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Working at the Winery

Diesel Picking Grapes

Diesel Picking Grapes

We are finally the masters of our destinies! After spending a few days in Sydney with Tim’s friends Rachel and Terry and then heading to Brisbane, where I was reunited with my Ozzy friend Tanya, whom I met 10 years ago in Germany (!), we got our camper van and started heading west into the Granite Belt region in the state of Queensland. We’ve been driving through beautiful country roads, cutting through endless green fields where cattle grazes freely, sugarcane fields and orchards, always followed by big, big blue skies that go on as far as the eye can see. Never in my life have I seen such vast amounts of land and clouds. Most of the Ozzy population is concentrated in the biggest cities (Sydney, Brisbane, Melbourne, etc.) while the rest of the country is sparsely populated. The Granite Belt is known for growing cattle, crops (apples, pears, sugarcane, etc) and it’s boutique wineries. Though the wine producers here do not share the same notoriety with their southern counterparts (the famous regions in the South around Adeleine, etc), the region has about 50 boutique wineries, small, mom-and-pop type places that remind me of the Zillah region of Eastern Washington, where the wineries are still quite young and the producers still experimenting. Diesel and I decided to drive around the town of Stanthorpe visiting the wineries around it. We stopped at a few wineries, until we reached Lucas Estates, where, in talking to the lady behind the counter, Diesel found out that they were going to be picking up the last of their vines the following day. A few minutes later, Diesel returns from the back room with a grin: “We are going to be working tomorrow! Not sure what we’re doing, could be hard work, could be just watching, but they told us to be here at 7am!” Great. Four months of no work at all, and now we have to get up at 7am. But at 7 on the dot, there we were. As we pulled into the parking lot, we saw our fellow workers. Hmm, these people did not seem like what I imagine farm workers to be. An older couple in their 70s, a chatty German transplant, a burly man named Alan, the owner’s brother. Judging from the people that showed up, this couldn’t be hard work! Shortly after our arrival, Louise invited us for a tea/coffee hour before we got our hands dirty. Louise is the chief of the whole operation, a short-haired, vivacious, petite woman wearing her Wranglers and a cowboy hat, just what I pictured an Australian outback woman to be like. I must confess that I was quite crushed when I found out that she is actually English. Anyhow, we were all served coffee/tea and brownies. This was starting to look pretty good. No work and free treats! But then, something happened. Bertha, the German woman, started opening her tupperware and at closer inspection, I saw that she was eating chicken and rice. And then I looked over and realized that the couple, Pat and Paul, had ham and cheese sandwiches. What the hell was happening here??? What kind of manual labor requires CHICKEN, HAM and other hardy foods for breakfast? Excuse me, but Diesel and I just had yogurt and muesli for breakfast and no, we didn’t bring our tupperware pyramid filled with chicken and ham. And then, I noticed something else. They all had thick brimmed hats, water belts, gloves, all this gear! This was going downhill. After coffee/tea, we all headed over to the cabernet plot. Armed with a big bucket and clippers, we started cutting off the grapes. Surprisingly, grapes do not require gentle care when picking. You cut it and plop them into the big buckets. Then you dump all of the contents of the bucket into this huge bin at the back of a tractor. And so that’s what we did. For one, two, three, hours. What was amazing to me is that all those people had what you call “experience” in what they were doing. The older couple was doing a row of grapes by themselves while the rest of us could barely keep up with them. Bertha talked a bunch, but was a fast picker as well. After a few hours we were joined by more pickers, including a Taiwanese girl named Joyce, a former English teacher that had been working and traveling across Australia and New Zealand for the past two years. The tiny girl worked on shrimping boats, apple farms, you name it. She was efficiently picking grapes here and there, untangling them from the vines, filling buckets right and left and there I was, my back aching, thirsty, hungry. It was 12:40pm when I looked at my watch. We had been working for almost six hours straight and I was hungry. I looked to my right. Then to my left. No signs of mutiny of any sort. The people were moving swiftly from vine to vine, and I saw no signs that any rebellion of hungry workers was going to happen. And since I didn’t want to be THAT girl, I whispered to Joyce who was dilligently pruning one of the vines across from me: “Pssst, Joyce. What time is lunch?” And Joyce, being Asian and all, repeats the question aloud so everybody can hear her: “WHAT? LUNCH? YOU WANT FOOD?” And it was then that we were told that people had “voted” to eat lunch only after we finished the Cabernet grapes AND the Shiraz grapes. I looked over. There were still several rows of vines full with grapes, ready to be picked. My heart sank, but much to Diesel’s amazement, I stuck it out. And yes, I’m being dramatic. The work was actually fun, and we met some cool people while doing it. I talked to Bertha some more. She moved to Australia some 15 years ago, extending her backpacking trip and then later, deciding to live here. She lived in the area and owned a design company with her husband. She did odd jobs picking grapes, apples, etc (she told us she does NOT do tomatoes, which are hard to pick). When I asked Bertha if there were a lot of people like Tim and I, who did this “for fun,” she was stunned: “Fun? What? You mean you’re not getting paid?” When I told her it was really for fun, she looked at me in disbelief. Despite my inexperience and unpreparedness, I survived the work and at 2:3o, we broke out for lunch. Louise and her crew made sure that Dies and I got one of their homemade lunches made with organic veggies picked from their own gardens and they sent us off with a couple of free bottles of wine. They also let us watch them as they crushed all the grapes (the 6 or so pickers picked over 2 tons of grapes!), fermented them and moved them to the vats. We watched Louise, her brother Alan, Penny and the rest of the crew busily move from machine to tractor to forklift, taking care of everything. Louise, in particular, did everything with a smile on her face, a determination that can only stem from the passion she had for both the vines and the wine she produced. We said our good-byes and thank-yous and got in our van, ready to head north.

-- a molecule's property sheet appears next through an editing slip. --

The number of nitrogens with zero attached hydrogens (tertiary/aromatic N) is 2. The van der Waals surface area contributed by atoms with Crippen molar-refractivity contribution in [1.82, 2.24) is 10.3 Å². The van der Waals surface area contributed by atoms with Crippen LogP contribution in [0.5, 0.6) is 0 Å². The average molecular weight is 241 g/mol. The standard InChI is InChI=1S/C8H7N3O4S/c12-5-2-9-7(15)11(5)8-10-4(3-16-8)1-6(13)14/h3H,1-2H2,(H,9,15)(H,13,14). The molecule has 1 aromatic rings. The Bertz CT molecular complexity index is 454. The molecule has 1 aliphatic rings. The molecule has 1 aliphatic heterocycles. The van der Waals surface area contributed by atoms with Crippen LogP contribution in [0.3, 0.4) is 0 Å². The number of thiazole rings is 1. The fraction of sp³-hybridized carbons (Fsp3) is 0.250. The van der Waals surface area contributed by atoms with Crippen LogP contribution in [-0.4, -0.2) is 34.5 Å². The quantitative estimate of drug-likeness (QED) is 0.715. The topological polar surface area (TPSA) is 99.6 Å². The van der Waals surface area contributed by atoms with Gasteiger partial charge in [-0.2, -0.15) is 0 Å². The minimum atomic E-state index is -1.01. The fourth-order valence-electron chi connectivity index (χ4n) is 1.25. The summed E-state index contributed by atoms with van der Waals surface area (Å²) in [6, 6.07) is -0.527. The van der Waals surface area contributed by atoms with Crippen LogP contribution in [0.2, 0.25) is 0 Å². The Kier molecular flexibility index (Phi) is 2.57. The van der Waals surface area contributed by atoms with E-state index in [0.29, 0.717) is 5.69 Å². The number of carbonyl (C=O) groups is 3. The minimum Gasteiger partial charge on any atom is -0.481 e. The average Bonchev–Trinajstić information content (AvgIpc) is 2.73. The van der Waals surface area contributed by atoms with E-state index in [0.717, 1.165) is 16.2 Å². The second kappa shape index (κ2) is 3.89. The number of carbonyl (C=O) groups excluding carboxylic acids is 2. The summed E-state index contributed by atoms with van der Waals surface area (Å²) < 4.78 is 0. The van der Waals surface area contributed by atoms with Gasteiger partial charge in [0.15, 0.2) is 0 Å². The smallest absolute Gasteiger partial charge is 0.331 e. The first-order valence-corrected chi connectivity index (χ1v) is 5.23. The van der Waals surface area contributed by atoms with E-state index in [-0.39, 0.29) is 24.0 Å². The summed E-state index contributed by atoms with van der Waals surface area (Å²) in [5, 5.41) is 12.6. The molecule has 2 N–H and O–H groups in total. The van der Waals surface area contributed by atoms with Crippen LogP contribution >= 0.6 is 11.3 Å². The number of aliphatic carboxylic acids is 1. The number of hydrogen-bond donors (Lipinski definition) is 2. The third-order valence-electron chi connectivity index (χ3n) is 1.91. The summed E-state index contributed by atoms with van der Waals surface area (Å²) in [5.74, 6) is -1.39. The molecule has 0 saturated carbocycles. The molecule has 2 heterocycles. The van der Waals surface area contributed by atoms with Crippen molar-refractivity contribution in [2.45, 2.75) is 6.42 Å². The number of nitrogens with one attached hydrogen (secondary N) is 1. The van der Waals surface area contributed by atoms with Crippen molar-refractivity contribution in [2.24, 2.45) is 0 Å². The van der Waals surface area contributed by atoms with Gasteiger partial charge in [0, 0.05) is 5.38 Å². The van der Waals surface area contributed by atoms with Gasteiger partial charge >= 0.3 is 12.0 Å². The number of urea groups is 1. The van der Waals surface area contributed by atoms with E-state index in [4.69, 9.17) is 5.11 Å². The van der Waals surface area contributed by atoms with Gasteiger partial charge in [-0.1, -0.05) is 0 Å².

All the Other Grape Pickers

All the Other Grape Pickers

Alan, me and Louise

Alan, me and Louise

Jim on a Tractor

Jim on a Tractor



One Response

  1. Do you now belong to the “experienced pickers”? At least you know you could get some cash and maybe extend your trip by a few months! Was this “fun” just for one day?